24. 24. BETTERBUILDER.CA | ISSUE 40 | WINTER 2021 24 its company profile states. “Electricity is the most efficient and best vector for decarbonization. Schneider’s purpose is to empower all to make the most of our energy and resources, bridging progress and sustainability for all. We call this ‘Life Is On.’” In 2021, Corporate Knights, a Canadian media and research company that develops rankings and product ratings based on corporate sustainability performance, awarded Schneider Electric the top spot among the global 100 most sustainable corporations in the world. Besides curbing its own CO2 emissions by 250,000 metric tons in 24 months by shifting to renewable energy, the company claims that its energy- efficient technologies and services saved 120 million metric tons of CO2 on their customers’ behalf in 2020. Schneider earned 70% of its revenue from sustainable solutions, while 73% of its investments were directed towards sustainability. In 2021, Schneider partnered with KB Homes, one of the largest homebuilders in the U.S., to provide “grid-to-plug” innovation in the builder’s new ENERGY STAR-certified community in California. The homes incorporate the Square D Energy Centre and connected wiring devices to offer homeowners great levels of control, energy efficiency and resiliency. Schneider is now reaching out to Canadian builders with an invitation to partner with them to create a better, more efficient and more sustainable living environment for their clients. Prior to joining Schneider Electric Canada, Murphy had been working with homebuilders for the past five years. “In Canada, we are actively connecting with homebuilders, electricians and electrical distributors to showcase all of our solutions,” he says. Besides the Wiser energy management system, Schneider offers numerous home solutions such as load centres, breakers, wiring devices, wifi-enabled switches, receptacles, cover plates, whole-house surge protectors, uninterrupted power and backup supply systems, and air/ distribution systems. “In 2023, we will be introducing the Wiser Energy Centre in Canada. It is designed to manage the increasing electricity needs of homes, creating a hub that allows homeowners to manage the sources of energy in their home,” says Murphy. “It will appeal to people who want to live more sustainably, as well as those who have complicated home energy systems and requirements.” The Wiser Energy Centre will prioritize power from solar panels or storage batteries when it’s available, automatically switching to renewable energy, thereby maximizing the use of solar panels while minimizing the home’s carbon footprint. It will use data – including the energy tariff, the time, the weather and household energy consumption patterns – to help manage the system and decide how to store and use power. The system will also divide power usage into critical and non-critical loads, meaning that in the event of a power cut, stored energy to non-critical appliances will be cut off, while the fridge, the freezer and the home security system stay on. “Our goal is to help homebuilders build more attractive, comfortable and sustainable homes,” says Murphy. “Builders are driven by codes. Our products can help them build smarter – beyond Code. Large builders like Schneider partner KB Homes in the U.S. are embracing grid-to-plug solutions. We want to connect with Canadian builders to learn what they’re doing, better understand them and showcase our solutions to them. We can help builders, and they can help us. Why is energy monitoring important? Because it provides home occupants the data they need to help them save energy and money – and improve safety and resiliency – all without compromising their comfort.” BB Marc Huminilowycz is a senior writer. He lives and works in a low-energy home built in 2000. As such, he brings first-hand experience to his writing on technology and residential housing and has published numerous articles on the subject. “Builders are driven by codes. Our products can help them build smarter – beyond Code.” Dan Murphy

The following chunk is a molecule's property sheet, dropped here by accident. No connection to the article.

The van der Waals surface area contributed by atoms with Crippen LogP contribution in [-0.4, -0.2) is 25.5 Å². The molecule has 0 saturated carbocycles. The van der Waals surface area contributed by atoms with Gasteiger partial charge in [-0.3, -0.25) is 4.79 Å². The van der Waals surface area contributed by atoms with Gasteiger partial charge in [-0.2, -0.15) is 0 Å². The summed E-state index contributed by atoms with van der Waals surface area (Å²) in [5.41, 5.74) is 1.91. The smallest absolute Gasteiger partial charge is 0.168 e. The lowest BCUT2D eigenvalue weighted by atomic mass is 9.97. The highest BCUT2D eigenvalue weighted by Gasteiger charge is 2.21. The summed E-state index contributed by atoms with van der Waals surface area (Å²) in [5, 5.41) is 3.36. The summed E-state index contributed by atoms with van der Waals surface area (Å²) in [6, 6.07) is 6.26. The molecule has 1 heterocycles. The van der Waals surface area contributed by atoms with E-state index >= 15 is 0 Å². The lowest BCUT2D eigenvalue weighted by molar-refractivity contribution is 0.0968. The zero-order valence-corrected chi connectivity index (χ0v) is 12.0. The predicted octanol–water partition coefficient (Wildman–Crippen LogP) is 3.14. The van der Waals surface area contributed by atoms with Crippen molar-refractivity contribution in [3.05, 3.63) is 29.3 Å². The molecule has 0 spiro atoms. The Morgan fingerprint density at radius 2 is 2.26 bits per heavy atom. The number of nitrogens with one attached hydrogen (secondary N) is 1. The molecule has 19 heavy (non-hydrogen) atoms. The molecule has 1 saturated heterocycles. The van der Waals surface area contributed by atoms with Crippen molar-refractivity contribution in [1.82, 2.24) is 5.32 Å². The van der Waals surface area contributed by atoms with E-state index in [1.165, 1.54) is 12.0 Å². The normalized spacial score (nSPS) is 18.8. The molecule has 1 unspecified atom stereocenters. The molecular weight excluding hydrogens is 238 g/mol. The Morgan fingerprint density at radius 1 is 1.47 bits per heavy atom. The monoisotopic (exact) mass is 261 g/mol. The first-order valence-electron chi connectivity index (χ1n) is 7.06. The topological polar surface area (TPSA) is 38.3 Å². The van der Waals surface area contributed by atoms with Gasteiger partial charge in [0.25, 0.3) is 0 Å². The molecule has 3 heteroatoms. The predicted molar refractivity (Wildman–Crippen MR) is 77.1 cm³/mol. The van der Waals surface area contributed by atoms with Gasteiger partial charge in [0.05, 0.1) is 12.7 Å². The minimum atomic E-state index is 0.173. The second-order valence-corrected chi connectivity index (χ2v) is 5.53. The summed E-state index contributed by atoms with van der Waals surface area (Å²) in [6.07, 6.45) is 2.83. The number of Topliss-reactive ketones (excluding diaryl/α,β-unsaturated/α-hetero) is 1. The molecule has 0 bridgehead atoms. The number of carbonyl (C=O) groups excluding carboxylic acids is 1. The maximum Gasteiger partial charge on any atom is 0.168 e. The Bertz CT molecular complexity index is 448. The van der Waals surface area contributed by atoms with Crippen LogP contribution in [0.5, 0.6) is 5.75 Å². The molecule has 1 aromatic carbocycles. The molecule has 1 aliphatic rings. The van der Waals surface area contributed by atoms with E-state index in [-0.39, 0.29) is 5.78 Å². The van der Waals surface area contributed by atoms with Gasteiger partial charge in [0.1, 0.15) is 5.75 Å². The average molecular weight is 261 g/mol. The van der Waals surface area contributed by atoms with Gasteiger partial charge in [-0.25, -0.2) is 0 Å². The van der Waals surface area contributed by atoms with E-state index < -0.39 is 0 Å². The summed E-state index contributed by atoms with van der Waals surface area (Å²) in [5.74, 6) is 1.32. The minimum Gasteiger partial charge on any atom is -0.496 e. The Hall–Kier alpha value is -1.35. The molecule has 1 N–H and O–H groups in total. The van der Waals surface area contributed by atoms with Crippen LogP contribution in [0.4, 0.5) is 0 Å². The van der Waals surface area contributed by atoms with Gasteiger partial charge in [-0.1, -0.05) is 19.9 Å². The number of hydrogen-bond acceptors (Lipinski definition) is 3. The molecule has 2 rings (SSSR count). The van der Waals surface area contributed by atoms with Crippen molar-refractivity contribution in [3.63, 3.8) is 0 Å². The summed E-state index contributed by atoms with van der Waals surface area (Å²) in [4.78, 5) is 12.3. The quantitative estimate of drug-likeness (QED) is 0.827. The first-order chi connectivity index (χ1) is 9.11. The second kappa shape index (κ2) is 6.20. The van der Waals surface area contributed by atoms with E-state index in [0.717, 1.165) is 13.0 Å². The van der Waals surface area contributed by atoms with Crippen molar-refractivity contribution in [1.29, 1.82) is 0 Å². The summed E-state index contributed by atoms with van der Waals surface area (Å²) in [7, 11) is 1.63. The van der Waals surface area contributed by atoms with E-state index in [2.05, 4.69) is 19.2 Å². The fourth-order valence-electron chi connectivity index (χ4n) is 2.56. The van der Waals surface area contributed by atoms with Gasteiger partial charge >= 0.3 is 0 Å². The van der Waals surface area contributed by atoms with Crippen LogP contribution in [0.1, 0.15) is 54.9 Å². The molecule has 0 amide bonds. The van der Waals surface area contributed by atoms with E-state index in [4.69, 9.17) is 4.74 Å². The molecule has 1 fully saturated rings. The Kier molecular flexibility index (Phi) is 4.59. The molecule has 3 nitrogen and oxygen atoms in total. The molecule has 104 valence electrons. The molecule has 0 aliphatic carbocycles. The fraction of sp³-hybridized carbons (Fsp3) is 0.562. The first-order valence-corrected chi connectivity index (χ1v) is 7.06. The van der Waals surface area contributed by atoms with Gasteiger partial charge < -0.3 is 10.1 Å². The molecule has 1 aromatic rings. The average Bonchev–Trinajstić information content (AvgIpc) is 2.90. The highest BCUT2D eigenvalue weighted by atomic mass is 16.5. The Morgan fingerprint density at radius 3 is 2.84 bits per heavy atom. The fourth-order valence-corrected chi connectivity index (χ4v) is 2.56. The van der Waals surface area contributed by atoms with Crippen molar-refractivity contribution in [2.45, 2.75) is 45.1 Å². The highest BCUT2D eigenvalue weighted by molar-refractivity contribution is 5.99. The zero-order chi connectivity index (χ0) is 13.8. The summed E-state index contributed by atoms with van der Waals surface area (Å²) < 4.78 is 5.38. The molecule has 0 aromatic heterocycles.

25. 25. Check out our website at www.gsw-wh.com